although it started out training both pilots
and navigators soon sent all pilot training
to ll c1my.
The author has first hand knowledge of
these moves as an RAF Signaller doing his
ational Service he was posted to Thornhill
amongst the first RAF people to return to
that station post -war. With no aircraft avail-
able it was some time before the first
Ansons arrived. These were ex-Middle East
stock and although half a dozen eventuall y
made the journey from the Maintenance
Units they were regarded as an imerim
measure umil later versions of the Anson
could be produced.
These were a mixed bag. Some
were camouflaged and others remained all
The Fleet Air Arm had six Anson equipped units
which were engaged In training radar operators
in the ASV role. These Anson were used
late In the war and beyond for this purpose.
silver. They were all in need of overhaul and
Thornhill's six hangers were full of Ansons
in various broken down forms. It is recalled
that when one of the first emerged it was to
be air tested and the author went along as
the Signall er in the rear scat. The pilot Fig
Of't'r Pienaar. a South African. opened the
throttles at the end of the nmway and the
Anson sped along the runway but would not
get airborne. Not knowing exactly what to
do about it the pilot actually ran out of run-
way, bounced over the boundary fence and a
road. hit the open coulllry on the other side
and eventually staggered into the air. The
three on board thinking that their end had
come wait ed for the crash but Picnaar man-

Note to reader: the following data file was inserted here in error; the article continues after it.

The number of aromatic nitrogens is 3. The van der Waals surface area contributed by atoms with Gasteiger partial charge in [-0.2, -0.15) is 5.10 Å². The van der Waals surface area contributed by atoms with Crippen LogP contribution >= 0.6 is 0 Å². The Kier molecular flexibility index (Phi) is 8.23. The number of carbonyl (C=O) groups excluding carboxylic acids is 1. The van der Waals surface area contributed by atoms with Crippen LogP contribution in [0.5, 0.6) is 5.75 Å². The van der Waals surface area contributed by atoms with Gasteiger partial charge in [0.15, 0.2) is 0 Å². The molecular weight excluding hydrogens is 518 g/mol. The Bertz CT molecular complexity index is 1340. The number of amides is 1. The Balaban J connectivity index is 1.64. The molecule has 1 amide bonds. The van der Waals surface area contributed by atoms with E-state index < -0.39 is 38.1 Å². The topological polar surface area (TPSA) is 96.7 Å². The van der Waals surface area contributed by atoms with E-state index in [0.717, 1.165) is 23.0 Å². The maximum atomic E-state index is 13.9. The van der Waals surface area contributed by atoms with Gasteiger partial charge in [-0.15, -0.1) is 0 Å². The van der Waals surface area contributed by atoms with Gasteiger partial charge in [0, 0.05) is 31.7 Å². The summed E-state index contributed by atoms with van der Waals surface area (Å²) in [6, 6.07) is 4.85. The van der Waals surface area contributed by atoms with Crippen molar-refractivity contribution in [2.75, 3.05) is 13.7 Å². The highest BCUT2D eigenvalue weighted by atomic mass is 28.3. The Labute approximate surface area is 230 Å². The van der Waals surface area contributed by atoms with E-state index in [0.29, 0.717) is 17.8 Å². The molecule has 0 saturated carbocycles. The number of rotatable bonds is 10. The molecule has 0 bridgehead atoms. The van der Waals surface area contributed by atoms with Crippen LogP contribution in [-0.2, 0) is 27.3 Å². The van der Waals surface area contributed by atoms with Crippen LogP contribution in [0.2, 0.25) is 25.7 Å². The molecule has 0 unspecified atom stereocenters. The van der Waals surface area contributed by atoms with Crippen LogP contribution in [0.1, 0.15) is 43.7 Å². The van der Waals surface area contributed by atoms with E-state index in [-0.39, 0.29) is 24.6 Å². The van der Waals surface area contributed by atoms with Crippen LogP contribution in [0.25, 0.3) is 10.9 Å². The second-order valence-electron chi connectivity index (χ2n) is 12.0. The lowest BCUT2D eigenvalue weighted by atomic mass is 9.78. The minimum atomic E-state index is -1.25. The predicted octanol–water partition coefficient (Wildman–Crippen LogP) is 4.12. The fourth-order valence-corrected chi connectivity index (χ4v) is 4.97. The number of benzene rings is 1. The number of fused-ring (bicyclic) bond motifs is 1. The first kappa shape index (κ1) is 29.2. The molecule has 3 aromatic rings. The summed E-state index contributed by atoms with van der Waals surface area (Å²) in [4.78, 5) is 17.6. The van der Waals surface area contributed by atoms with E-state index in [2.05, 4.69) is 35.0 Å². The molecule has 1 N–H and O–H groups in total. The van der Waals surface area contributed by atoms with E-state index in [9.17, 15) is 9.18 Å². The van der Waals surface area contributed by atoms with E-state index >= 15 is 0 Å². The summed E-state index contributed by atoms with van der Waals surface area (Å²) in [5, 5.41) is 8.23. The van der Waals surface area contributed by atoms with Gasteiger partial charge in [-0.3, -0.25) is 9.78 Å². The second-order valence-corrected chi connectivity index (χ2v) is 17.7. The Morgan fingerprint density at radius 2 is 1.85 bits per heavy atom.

aged to get the Anson to stay in the ai r long
enough to get it round a very curtai led cir-
cuit and back on the ground again.
In the subsequent Board of Enquiry it
was established that although the engines
had been overhauled it had been forgotten
that as Thornhill was some 6.000 feet alti-
tude above sea level the engines had not
RCAF Units
using Ansons
Unit Base Version Code
Service Flying Training Schools
1 Camp Borden 1111 AA,AB etc
2 Uplands II Serial only
3 Calgary 1111 Serial only
4 Saskatoon 1111 Serial only
5 Brantford 11111111 Unknown
6 Dunnville II Unknown
7 Macleod 11111111 Serial only
8 Monkton 1111 Senal only
9 Summerside II Serial only
1 0 Dauphin II Serial only
11 Yorkton 1/ 11 Serial only
12 Brandon 1/11 Unknown
13 St .Hubert/N.Battleford II Letters/Nos.
14 Aylmer!Kingston II Serial only
15 Claresholm 1111 Unknown
16 Bagersville IIIIIIIIN Serial only
t7 Souris II Serial only
18 Glmli!Souris IW Numbers
t9 Vulcan II Unknown
31 Kingston II Serial only
32 Moose Jaw I Serial only
33 Carberry 111 1 Numbers
34 Medicine Hat II Serial only
38 Estevan 1/ 11 Not known
41 Weyburn 1/11 Not known
1 ANS Rivers I Numbers
2ANS Pennlield Ridge IN Not known
3ANS Portage La Prairie V Serial only
3tANS Port Albert I Letters/Nos.
32ANS Charlottetown I Numbers
33ANS Mount Hope I Numbers
1 AOS Malton IN Letters/Nos.
2AOS Edmonton IN Letters/Nos.
3AOS Regina/Pearce I Not known
4AOS London IN Various
5AOS W i n n i p e ~ W Numbers
6AOS PrinoeAbert I Not known
7AOS Portage Ia Prairie W Various
8AOS Ancienne Lorette W Letters
9AOS StJohn w Letter/Nos.
10AOS Chatham w Letter/Nos.